• [0022]
    Thus far, the embodiments of the present invention have been described as comprising one or more layers 112 of thermally conductive material. While this layer is advantageous for mechanical shock absorption and thermal conduction purposes, it should be noted that it is not required. If so desired, the layer 112 can be removed and the first housing portion 102 can be placed in direct physical contact with the heat-generating component 110. This and other modifications may be made within the scope of the present invention.
  • Alternative Embodiment(s)
  • [0023]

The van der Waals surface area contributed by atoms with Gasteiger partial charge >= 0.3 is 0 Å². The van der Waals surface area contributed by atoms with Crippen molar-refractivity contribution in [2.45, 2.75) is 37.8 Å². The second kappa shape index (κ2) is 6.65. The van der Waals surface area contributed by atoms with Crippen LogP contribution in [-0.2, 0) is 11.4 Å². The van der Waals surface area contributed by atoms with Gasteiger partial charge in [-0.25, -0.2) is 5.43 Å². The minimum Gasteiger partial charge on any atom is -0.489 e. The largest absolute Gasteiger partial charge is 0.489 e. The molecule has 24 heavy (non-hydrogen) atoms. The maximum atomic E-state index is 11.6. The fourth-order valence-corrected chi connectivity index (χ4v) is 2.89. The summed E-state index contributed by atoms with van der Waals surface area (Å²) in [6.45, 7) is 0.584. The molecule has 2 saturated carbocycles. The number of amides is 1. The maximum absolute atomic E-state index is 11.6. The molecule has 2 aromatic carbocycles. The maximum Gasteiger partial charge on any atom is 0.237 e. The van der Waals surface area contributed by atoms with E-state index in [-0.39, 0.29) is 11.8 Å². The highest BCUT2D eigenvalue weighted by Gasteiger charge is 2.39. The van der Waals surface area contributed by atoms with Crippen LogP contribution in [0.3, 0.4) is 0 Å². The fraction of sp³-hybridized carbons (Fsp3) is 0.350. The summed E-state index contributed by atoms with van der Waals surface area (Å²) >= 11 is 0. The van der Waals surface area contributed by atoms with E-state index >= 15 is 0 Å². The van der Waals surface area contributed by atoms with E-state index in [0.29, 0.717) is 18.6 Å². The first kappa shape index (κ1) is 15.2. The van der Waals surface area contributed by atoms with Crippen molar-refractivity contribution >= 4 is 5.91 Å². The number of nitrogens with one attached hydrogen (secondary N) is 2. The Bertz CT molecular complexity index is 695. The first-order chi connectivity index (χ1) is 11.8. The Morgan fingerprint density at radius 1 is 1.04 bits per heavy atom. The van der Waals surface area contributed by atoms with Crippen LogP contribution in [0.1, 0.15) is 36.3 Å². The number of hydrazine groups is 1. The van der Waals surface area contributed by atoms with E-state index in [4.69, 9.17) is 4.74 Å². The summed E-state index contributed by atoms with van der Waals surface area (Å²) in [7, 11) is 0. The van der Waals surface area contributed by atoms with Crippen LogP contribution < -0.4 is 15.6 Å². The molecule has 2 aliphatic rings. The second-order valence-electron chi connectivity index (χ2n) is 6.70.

To further enhance the heat dissipating capability of the assembly, a heat sink may be added. A cross sectional view of such an embodiment is shown in FIG. 6. This embodiment comprises many of the same components as the prior embodiments, such as first housing portion 102, second housing portion 104, substrate 108, heat-generating component 110, and thermally conductive layer 112. In addition, this embodiment further comprises a heat sink 602, and one or more thermally conductive layers 604 disposed between the heat sink 602 and the first housing portion 102. In one embodiment, the heat sink 602 is thermally coupled and physically attached to the first housing portion 102. In the embodiment shown in FIG. 6, the heat sink 602 takes the form of a slab or layer of highly, thermally conductive material such as aluminum, copper, silver, or magnesium. Alternatively, heat sink 602 may take on any other form appropriate for a heat sink. All such forms are within the scope of the present invention. In one embodiment, the layer 604 of thermally conductive material may be composed of any material that may be used for layer 112.